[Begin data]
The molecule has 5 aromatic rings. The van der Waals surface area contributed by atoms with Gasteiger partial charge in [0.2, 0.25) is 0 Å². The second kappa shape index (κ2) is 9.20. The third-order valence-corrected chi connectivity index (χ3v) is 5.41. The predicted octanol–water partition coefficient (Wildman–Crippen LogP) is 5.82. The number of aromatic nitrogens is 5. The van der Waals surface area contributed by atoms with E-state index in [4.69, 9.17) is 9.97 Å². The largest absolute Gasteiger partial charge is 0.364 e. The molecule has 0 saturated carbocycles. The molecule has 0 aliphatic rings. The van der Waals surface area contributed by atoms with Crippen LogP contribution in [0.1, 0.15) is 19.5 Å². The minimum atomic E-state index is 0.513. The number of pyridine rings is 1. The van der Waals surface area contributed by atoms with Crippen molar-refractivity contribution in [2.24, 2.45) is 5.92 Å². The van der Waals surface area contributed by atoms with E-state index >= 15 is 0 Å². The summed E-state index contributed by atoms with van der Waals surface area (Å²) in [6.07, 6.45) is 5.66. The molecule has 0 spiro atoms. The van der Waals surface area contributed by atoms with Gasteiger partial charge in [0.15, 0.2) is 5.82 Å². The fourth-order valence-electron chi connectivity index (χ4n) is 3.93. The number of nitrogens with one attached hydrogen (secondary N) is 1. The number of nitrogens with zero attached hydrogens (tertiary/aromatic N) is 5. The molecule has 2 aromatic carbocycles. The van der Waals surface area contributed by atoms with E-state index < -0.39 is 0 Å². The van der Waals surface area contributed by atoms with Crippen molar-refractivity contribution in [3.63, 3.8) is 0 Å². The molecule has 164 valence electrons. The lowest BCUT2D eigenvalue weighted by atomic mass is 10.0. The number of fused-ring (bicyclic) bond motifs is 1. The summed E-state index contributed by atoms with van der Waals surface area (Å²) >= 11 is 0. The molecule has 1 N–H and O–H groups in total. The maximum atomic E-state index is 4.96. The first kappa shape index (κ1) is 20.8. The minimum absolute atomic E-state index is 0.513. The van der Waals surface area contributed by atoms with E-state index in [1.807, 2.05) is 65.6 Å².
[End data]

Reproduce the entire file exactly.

The molecule has 5 aromatic rings. The van der Waals surface area contributed by atoms with Gasteiger partial charge in [0.2, 0.25) is 0 Å². The second kappa shape index (κ2) is 9.20. The third-order valence-corrected chi connectivity index (χ3v) is 5.41. The predicted octanol–water partition coefficient (Wildman–Crippen LogP) is 5.82. The number of aromatic nitrogens is 5. The van der Waals surface area contributed by atoms with E-state index in [4.69, 9.17) is 9.97 Å². The largest absolute Gasteiger partial charge is 0.364 e. The molecule has 0 saturated carbocycles. The molecule has 0 aliphatic rings. The van der Waals surface area contributed by atoms with Crippen LogP contribution in [0.1, 0.15) is 19.5 Å². The minimum atomic E-state index is 0.513. The number of pyridine rings is 1. The van der Waals surface area contributed by atoms with Crippen molar-refractivity contribution in [2.24, 2.45) is 5.92 Å². The van der Waals surface area contributed by atoms with E-state index >= 15 is 0 Å². The summed E-state index contributed by atoms with van der Waals surface area (Å²) in [6.07, 6.45) is 5.66. The molecule has 0 spiro atoms. The van der Waals surface area contributed by atoms with Gasteiger partial charge in [0.15, 0.2) is 5.82 Å². The fourth-order valence-electron chi connectivity index (χ4n) is 3.93. The number of nitrogens with one attached hydrogen (secondary N) is 1. The number of nitrogens with zero attached hydrogens (tertiary/aromatic N) is 5. The molecule has 2 aromatic carbocycles. The van der Waals surface area contributed by atoms with E-state index < -0.39 is 0 Å². The van der Waals surface area contributed by atoms with Crippen molar-refractivity contribution in [3.63, 3.8) is 0 Å². The molecule has 164 valence electrons. The lowest BCUT2D eigenvalue weighted by atomic mass is 10.0. The number of fused-ring (bicyclic) bond motifs is 1. The summed E-state index contributed by atoms with van der Waals surface area (Å²) >= 11 is 0. The molecule has 1 N–H and O–H groups in total. The maximum atomic E-state index is 4.96. The first kappa shape index (κ1) is 20.8. The minimum absolute atomic E-state index is 0.513. The van der Waals surface area contributed by atoms with E-state index in [1.807, 2.05) is 65.6 Å².